Tuesday, September 21st 2010

Today we got to meet a couple of very interesting men: business executive Lynton “Red” Wilson and Jim McCarter, the Auditor General of Ontario.

Interns with Red Wilson

Mr. Wilson has been in just about every organization and held just about every position this side of Tuesday making him a force to be reckoned with. Apparently he began his estimable career in the foreign service before moving on to teaching at McMaster planning to pursue a life of academia, but finding this unsatisfying went on to a whirlwind of positions both in and out of government the variety and distinction of which makes my head spin. It’s an interesting sensation to be asking questions of a man whose life experiences make your own seem like a drop in the ocean. Thankfully Mr. Wilson is no gloater; during our meeting he was modest and approachable. If there’s one thing I can say I took out of the experience, it’s a measure of perspective about how professions in the public and private sectors can intertwine and eclipse one another. The public and private sectors are not really so separate as they seem; rather, the barrier between them is permeable to those who would take the plunge from one to the other. Mr. Wilson is intelligent to be sure, but meeting him one gets the impression that it is his hard work and not his intelligence that has gotten him from place to place. This is a man who, having diligently worked at project after project is continually asked to take on greater and greater responsibility and now he seems to just about run the world. Well that’s my impression anyway. He says that only now at 70 is he “learning to say ‘no'”. And I’m an intern. It definitely gives some perspective.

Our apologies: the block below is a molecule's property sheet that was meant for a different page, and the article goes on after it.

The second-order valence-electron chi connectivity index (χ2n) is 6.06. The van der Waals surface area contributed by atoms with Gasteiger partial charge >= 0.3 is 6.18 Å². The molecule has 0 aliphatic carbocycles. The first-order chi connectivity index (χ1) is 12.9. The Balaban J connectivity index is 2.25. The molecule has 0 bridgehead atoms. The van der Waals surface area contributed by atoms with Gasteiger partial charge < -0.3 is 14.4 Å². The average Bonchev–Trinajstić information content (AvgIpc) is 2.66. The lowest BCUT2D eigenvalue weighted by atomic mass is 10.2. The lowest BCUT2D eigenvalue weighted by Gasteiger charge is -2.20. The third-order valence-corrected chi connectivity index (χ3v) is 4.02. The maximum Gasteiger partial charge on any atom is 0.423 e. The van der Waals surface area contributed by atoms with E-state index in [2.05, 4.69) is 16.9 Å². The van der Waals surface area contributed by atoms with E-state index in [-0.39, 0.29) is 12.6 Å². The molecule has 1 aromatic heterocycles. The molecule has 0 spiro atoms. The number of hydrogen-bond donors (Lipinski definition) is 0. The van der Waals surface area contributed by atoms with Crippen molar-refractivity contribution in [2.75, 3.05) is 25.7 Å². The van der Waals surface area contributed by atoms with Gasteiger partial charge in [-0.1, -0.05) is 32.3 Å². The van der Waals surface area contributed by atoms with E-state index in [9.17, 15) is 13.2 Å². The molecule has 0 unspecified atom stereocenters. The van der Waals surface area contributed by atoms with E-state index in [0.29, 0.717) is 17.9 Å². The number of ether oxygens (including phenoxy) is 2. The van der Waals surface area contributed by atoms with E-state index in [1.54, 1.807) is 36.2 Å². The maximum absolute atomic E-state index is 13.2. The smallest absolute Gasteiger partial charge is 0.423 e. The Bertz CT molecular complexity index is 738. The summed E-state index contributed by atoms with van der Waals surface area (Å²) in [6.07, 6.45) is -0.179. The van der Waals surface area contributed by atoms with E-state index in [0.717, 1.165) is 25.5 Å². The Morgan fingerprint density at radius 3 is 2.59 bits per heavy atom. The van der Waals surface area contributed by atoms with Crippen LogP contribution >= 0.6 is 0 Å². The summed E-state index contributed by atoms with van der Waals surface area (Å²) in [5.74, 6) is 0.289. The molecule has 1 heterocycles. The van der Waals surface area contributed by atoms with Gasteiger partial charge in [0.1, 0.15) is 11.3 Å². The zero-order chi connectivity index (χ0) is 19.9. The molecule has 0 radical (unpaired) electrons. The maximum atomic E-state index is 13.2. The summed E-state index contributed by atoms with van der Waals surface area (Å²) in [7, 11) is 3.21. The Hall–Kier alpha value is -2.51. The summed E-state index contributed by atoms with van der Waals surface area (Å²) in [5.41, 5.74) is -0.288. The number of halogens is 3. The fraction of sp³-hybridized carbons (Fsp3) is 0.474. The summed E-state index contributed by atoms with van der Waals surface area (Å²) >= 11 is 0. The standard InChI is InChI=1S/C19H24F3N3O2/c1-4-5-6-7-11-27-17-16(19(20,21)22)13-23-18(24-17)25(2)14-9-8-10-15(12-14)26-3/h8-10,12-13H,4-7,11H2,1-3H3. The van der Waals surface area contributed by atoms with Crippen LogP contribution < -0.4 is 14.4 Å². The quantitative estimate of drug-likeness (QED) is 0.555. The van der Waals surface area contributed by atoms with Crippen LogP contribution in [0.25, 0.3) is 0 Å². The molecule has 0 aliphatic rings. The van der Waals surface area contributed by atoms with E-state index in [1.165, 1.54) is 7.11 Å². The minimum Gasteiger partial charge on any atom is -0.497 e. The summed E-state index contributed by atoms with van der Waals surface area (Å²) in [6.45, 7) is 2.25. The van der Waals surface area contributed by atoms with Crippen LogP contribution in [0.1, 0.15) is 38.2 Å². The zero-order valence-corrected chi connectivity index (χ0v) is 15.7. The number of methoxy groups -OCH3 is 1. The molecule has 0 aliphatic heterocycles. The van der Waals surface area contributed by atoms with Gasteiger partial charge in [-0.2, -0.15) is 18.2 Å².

Our meeting with Mr. Wilson also gave me some renewed perspective, albeit for decidedly different reasons. In the past, I hadn’t thought much about the job of the Auditor General. His was a title that came and went in the news every now and again when his office released an annual report, but hasn’t really stuck with me in any meaningful sense. Certainly I hadn’t given much thought to how important and…well…cool his job really is! By the end of his presentation, I thoughtlessly blurted out “Wow, your job is so great, you’re like a detective only you don’t have to tackle anyone!”. Big mistake. Embarrassing too. I suppose that as a legislative intern I should be held to a higher standard of professionalism and conduct (not to mention diction) but I stand by it because it’s exactly how I feel. Thankfully Mr. Wilson took my comment in stride. Unfortunately my fellow interns did not. Erica remarked that it was yet more ammunition for the introduction she’s writing for me in the fall issue of the magazine. But back to the point. Mr. Wilson was a thoughtful but gregarious sort of person, the kind of man you wouldn’t mind having a drink with at the end of the day. Lord knows I’d like to pick his brain some more. You can only imagine the kind of things that man gets into, you know, the kind of things he’s not allowed to tell the likes of us. He mentioned that if he could go through the hiring process again, he would hire more big-picture people and fewer accountants, since his job focuses more on ‘value for money’ audits than the more traditional financial statement audits. I wonder if he’ll be hiring at the end of the year. Now THAT would be a job!

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